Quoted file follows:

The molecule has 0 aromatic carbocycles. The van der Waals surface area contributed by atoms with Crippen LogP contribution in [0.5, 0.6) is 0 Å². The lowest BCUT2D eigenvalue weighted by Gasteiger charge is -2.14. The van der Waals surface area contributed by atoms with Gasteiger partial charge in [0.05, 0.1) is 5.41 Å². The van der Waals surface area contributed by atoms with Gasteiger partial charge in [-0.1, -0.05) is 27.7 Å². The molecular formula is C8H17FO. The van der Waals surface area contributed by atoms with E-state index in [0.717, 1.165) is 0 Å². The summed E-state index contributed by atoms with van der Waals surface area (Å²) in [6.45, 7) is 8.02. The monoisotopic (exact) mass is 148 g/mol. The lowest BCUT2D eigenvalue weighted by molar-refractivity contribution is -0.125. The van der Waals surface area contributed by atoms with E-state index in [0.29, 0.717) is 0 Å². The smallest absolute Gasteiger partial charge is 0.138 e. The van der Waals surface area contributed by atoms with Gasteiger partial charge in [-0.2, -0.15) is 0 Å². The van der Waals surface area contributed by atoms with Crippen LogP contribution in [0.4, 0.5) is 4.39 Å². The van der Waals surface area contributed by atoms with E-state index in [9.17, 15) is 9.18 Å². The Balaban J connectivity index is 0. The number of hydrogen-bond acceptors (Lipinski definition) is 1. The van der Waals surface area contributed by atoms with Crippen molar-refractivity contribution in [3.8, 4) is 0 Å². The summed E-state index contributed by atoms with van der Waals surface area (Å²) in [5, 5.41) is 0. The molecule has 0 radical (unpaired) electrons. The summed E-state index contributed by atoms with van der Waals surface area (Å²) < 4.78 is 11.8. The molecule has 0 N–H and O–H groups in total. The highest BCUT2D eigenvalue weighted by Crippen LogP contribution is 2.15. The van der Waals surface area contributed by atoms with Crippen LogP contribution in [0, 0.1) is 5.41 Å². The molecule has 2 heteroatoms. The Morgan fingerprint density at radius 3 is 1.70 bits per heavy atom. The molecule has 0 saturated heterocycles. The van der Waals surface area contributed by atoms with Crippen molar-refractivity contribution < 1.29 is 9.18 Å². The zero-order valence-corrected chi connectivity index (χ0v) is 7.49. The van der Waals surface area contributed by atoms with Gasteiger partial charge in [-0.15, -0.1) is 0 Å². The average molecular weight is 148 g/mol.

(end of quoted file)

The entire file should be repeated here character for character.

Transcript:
The molecule has 0 aromatic carbocycles. The van der Waals surface area contributed by atoms with Crippen LogP contribution in [0.5, 0.6) is 0 Å². The lowest BCUT2D eigenvalue weighted by Gasteiger charge is -2.14. The van der Waals surface area contributed by atoms with Gasteiger partial charge in [0.05, 0.1) is 5.41 Å². The van der Waals surface area contributed by atoms with Gasteiger partial charge in [-0.1, -0.05) is 27.7 Å². The molecular formula is C8H17FO. The van der Waals surface area contributed by atoms with E-state index in [0.717, 1.165) is 0 Å². The summed E-state index contributed by atoms with van der Waals surface area (Å²) in [6.45, 7) is 8.02. The monoisotopic (exact) mass is 148 g/mol. The lowest BCUT2D eigenvalue weighted by molar-refractivity contribution is -0.125. The van der Waals surface area contributed by atoms with E-state index in [0.29, 0.717) is 0 Å². The smallest absolute Gasteiger partial charge is 0.138 e. The van der Waals surface area contributed by atoms with Gasteiger partial charge in [-0.2, -0.15) is 0 Å². The van der Waals surface area contributed by atoms with Crippen LogP contribution in [0.4, 0.5) is 4.39 Å². The van der Waals surface area contributed by atoms with E-state index in [9.17, 15) is 9.18 Å². The Balaban J connectivity index is 0. The number of hydrogen-bond acceptors (Lipinski definition) is 1. The van der Waals surface area contributed by atoms with Crippen molar-refractivity contribution in [3.8, 4) is 0 Å². The summed E-state index contributed by atoms with van der Waals surface area (Å²) in [5, 5.41) is 0. The molecule has 0 radical (unpaired) electrons. The summed E-state index contributed by atoms with van der Waals surface area (Å²) < 4.78 is 11.8. The molecule has 0 N–H and O–H groups in total. The highest BCUT2D eigenvalue weighted by Crippen LogP contribution is 2.15. The van der Waals surface area contributed by atoms with Crippen LogP contribution in [0, 0.1) is 5.41 Å². The molecule has 2 heteroatoms. The Morgan fingerprint density at radius 3 is 1.70 bits per heavy atom. The molecule has 0 saturated heterocycles. The van der Waals surface area contributed by atoms with Crippen molar-refractivity contribution < 1.29 is 9.18 Å². The zero-order valence-corrected chi connectivity index (χ0v) is 7.49. The van der Waals surface area contributed by atoms with Gasteiger partial charge in [-0.15, -0.1) is 0 Å². The average molecular weight is 148 g/mol.